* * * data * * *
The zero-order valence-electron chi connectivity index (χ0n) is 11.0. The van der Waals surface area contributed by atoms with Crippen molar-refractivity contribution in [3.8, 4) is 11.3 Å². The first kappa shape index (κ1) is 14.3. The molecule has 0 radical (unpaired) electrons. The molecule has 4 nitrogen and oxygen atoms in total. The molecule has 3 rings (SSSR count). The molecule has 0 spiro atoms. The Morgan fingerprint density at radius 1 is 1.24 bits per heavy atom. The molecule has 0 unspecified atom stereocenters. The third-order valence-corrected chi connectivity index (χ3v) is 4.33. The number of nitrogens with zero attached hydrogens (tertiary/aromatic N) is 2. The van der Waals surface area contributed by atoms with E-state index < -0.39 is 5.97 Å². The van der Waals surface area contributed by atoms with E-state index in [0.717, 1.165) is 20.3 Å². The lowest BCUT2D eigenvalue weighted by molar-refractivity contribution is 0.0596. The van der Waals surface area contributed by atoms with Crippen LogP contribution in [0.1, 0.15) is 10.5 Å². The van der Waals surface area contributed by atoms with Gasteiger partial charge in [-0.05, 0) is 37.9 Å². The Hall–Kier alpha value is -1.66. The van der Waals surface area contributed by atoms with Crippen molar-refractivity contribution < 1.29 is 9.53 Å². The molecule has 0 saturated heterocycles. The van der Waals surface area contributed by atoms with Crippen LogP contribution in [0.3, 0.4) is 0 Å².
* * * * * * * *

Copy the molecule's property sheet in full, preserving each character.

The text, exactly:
The zero-order valence-electron chi connectivity index (χ0n) is 11.0. The van der Waals surface area contributed by atoms with Crippen molar-refractivity contribution in [3.8, 4) is 11.3 Å². The first kappa shape index (κ1) is 14.3. The molecule has 0 radical (unpaired) electrons. The molecule has 4 nitrogen and oxygen atoms in total. The molecule has 3 rings (SSSR count). The molecule has 0 spiro atoms. The Morgan fingerprint density at radius 1 is 1.24 bits per heavy atom. The molecule has 0 unspecified atom stereocenters. The third-order valence-corrected chi connectivity index (χ3v) is 4.33. The number of nitrogens with zero attached hydrogens (tertiary/aromatic N) is 2. The van der Waals surface area contributed by atoms with E-state index < -0.39 is 5.97 Å². The van der Waals surface area contributed by atoms with E-state index in [0.717, 1.165) is 20.3 Å². The lowest BCUT2D eigenvalue weighted by molar-refractivity contribution is 0.0596. The van der Waals surface area contributed by atoms with Crippen LogP contribution in [0.1, 0.15) is 10.5 Å². The van der Waals surface area contributed by atoms with Gasteiger partial charge in [-0.05, 0) is 37.9 Å². The Hall–Kier alpha value is -1.66. The van der Waals surface area contributed by atoms with Crippen molar-refractivity contribution < 1.29 is 9.53 Å². The molecule has 0 saturated heterocycles. The van der Waals surface area contributed by atoms with Crippen LogP contribution in [0.3, 0.4) is 0 Å².